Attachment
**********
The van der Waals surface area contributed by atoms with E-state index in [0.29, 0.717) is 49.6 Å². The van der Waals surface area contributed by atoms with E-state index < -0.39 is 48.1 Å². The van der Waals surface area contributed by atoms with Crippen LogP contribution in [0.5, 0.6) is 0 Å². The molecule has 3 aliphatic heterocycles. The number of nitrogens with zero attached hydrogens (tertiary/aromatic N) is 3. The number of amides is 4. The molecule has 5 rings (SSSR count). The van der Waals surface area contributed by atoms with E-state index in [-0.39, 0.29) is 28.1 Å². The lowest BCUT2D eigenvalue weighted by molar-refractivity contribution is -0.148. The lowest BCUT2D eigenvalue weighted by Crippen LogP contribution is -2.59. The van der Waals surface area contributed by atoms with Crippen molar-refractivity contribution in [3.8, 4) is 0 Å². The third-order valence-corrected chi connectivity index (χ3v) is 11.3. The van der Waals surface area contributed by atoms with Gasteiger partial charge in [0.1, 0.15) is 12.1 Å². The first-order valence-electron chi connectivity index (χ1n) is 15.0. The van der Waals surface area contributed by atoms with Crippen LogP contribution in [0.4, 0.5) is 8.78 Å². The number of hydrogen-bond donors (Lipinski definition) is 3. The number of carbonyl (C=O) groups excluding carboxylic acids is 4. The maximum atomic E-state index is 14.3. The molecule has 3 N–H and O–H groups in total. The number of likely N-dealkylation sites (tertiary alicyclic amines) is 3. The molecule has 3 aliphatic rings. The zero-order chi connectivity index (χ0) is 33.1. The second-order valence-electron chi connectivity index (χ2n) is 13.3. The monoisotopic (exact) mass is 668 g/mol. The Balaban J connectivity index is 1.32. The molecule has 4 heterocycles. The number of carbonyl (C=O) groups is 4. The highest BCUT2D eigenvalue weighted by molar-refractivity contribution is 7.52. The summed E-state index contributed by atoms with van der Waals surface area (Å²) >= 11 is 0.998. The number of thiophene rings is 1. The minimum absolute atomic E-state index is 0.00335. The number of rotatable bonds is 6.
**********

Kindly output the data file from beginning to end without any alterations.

The van der Waals surface area contributed by atoms with E-state index in [0.29, 0.717) is 49.6 Å². The van der Waals surface area contributed by atoms with E-state index < -0.39 is 48.1 Å². The van der Waals surface area contributed by atoms with Crippen LogP contribution in [0.5, 0.6) is 0 Å². The molecule has 3 aliphatic heterocycles. The number of nitrogens with zero attached hydrogens (tertiary/aromatic N) is 3. The number of amides is 4. The molecule has 5 rings (SSSR count). The van der Waals surface area contributed by atoms with E-state index in [-0.39, 0.29) is 28.1 Å². The lowest BCUT2D eigenvalue weighted by molar-refractivity contribution is -0.148. The lowest BCUT2D eigenvalue weighted by Crippen LogP contribution is -2.59. The van der Waals surface area contributed by atoms with Crippen molar-refractivity contribution in [3.8, 4) is 0 Å². The third-order valence-corrected chi connectivity index (χ3v) is 11.3. The van der Waals surface area contributed by atoms with Gasteiger partial charge in [0.1, 0.15) is 12.1 Å². The first-order valence-electron chi connectivity index (χ1n) is 15.0. The van der Waals surface area contributed by atoms with Crippen LogP contribution in [0.4, 0.5) is 8.78 Å². The number of hydrogen-bond donors (Lipinski definition) is 3. The number of carbonyl (C=O) groups excluding carboxylic acids is 4. The maximum atomic E-state index is 14.3. The molecule has 3 N–H and O–H groups in total. The number of likely N-dealkylation sites (tertiary alicyclic amines) is 3. The molecule has 3 aliphatic rings. The zero-order chi connectivity index (χ0) is 33.1. The second-order valence-electron chi connectivity index (χ2n) is 13.3. The monoisotopic (exact) mass is 668 g/mol. The Balaban J connectivity index is 1.32. The molecule has 4 heterocycles. The number of carbonyl (C=O) groups is 4. The highest BCUT2D eigenvalue weighted by molar-refractivity contribution is 7.52. The summed E-state index contributed by atoms with van der Waals surface area (Å²) >= 11 is 0.998. The number of thiophene rings is 1. The minimum absolute atomic E-state index is 0.00335. The number of rotatable bonds is 6.